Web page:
Canada Markets

The Canadian Dollar Reaches a Fresh Low

Cliff Jamieson
By  Cliff Jamieson , Canadian Grains Analyst
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The spot Canadian dollar closed 27 basis points lower against the USD on Sept. 1, reaching its weakest trade since Nov. 2, 2020. Today's trade broke below a downward sloping support line that has been in place for a year, while testing the 50% retracement of the move from the March 2020 low to the June 2021 high at $0.7586 CAD/USD. (DTN ProphetX chart)

The United States dollar strength, with the U.S. dollar index reaching a 20-year high, combined with crude oil weakness have teamed to weigh on the Canadian dollar.

The loonie closed lower for the fourth time in five sessions, with the spot dollar ending 27 basis points lower at $0.759509 CAD/USD. For the second time, the daily close was below the downward-sloping support line from a channel that has bound trade for just over one year. The July 14 trade also breached this support to reach a low of $0.759474 CAD/USD, while today's trade breached this support to reach a low of $0.758697 CAD/USD, the weakest trade seen since Nov. 2, 2020.

Today's low is testing support at the contract's 50% retracement of the move from the March 2020 low to the June 2021 high, calculated at $0.758601 CAD/USD. A breach of this level could lead to a continued move to $0.741274 CAD/USD, the 61.8% retracement of the same uptrend.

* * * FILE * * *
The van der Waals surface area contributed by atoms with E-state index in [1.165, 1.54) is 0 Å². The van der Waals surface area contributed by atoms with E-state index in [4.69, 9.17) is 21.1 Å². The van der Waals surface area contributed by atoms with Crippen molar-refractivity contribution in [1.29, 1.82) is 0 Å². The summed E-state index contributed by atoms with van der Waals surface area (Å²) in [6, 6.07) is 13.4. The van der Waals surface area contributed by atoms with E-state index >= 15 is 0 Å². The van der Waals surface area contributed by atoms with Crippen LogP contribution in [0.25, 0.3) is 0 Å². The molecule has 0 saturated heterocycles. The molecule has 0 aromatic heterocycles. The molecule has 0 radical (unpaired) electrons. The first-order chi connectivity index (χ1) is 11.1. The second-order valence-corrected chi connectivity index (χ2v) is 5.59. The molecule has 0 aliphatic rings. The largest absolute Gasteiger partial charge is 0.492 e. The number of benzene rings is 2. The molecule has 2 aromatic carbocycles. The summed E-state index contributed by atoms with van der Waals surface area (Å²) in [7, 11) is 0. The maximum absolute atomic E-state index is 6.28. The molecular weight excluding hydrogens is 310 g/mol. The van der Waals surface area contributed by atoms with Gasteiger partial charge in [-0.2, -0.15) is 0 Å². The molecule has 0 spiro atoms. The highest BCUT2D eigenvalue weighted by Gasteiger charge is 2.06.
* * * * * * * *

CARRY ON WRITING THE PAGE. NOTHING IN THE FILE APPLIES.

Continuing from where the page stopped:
The lower study shows the noncommercial or speculative futures position as reported by the CFTC, which saw the bullish net-long futures position fall in the week ending Aug. 22 for the first time in six weeks and bears watching when Aug. 29 data is released on Friday.

Over the past five years, the spot Canadian dollar has gained an average of 19 basis points during the month of September, with gains seen in three of the five years. The loonie did average a 24-basis point loss in September during the past two years.

The Sept. 7 Bank of Canada rate announcement bears watching, with a 75-basis point hike expected, as found by a consensus of economists, although there is one view held that Canada's central bank will hit the pause button following the upcoming report.

Cliff Jamieson can be reached at

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